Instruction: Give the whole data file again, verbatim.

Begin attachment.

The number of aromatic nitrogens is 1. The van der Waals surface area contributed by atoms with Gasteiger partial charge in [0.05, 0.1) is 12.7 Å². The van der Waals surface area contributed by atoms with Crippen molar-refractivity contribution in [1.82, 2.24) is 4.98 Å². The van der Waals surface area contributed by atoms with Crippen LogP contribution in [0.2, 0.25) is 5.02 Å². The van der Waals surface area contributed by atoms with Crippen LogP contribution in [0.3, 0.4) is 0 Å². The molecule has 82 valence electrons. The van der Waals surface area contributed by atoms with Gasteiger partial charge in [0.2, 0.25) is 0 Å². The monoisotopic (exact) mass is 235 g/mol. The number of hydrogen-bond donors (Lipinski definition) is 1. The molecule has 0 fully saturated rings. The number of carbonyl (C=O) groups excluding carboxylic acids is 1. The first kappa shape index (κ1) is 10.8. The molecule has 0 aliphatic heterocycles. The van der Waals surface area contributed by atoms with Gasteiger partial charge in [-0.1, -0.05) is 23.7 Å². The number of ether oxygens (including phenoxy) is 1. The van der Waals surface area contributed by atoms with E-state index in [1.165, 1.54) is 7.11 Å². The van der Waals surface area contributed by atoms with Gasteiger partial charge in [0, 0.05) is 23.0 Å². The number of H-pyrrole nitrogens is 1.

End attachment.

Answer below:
The number of aromatic nitrogens is 1. The van der Waals surface area contributed by atoms with Gasteiger partial charge in [0.05, 0.1) is 12.7 Å². The van der Waals surface area contributed by atoms with Crippen molar-refractivity contribution in [1.82, 2.24) is 4.98 Å². The van der Waals surface area contributed by atoms with Crippen LogP contribution in [0.2, 0.25) is 5.02 Å². The van der Waals surface area contributed by atoms with Crippen LogP contribution in [0.3, 0.4) is 0 Å². The molecule has 82 valence electrons. The van der Waals surface area contributed by atoms with Gasteiger partial charge in [0.2, 0.25) is 0 Å². The monoisotopic (exact) mass is 235 g/mol. The number of hydrogen-bond donors (Lipinski definition) is 1. The molecule has 0 fully saturated rings. The number of carbonyl (C=O) groups excluding carboxylic acids is 1. The first kappa shape index (κ1) is 10.8. The molecule has 0 aliphatic heterocycles. The van der Waals surface area contributed by atoms with Gasteiger partial charge in [-0.1, -0.05) is 23.7 Å². The number of ether oxygens (including phenoxy) is 1. The van der Waals surface area contributed by atoms with E-state index in [1.165, 1.54) is 7.11 Å². The van der Waals surface area contributed by atoms with Gasteiger partial charge in [0, 0.05) is 23.0 Å². The number of H-pyrrole nitrogens is 1.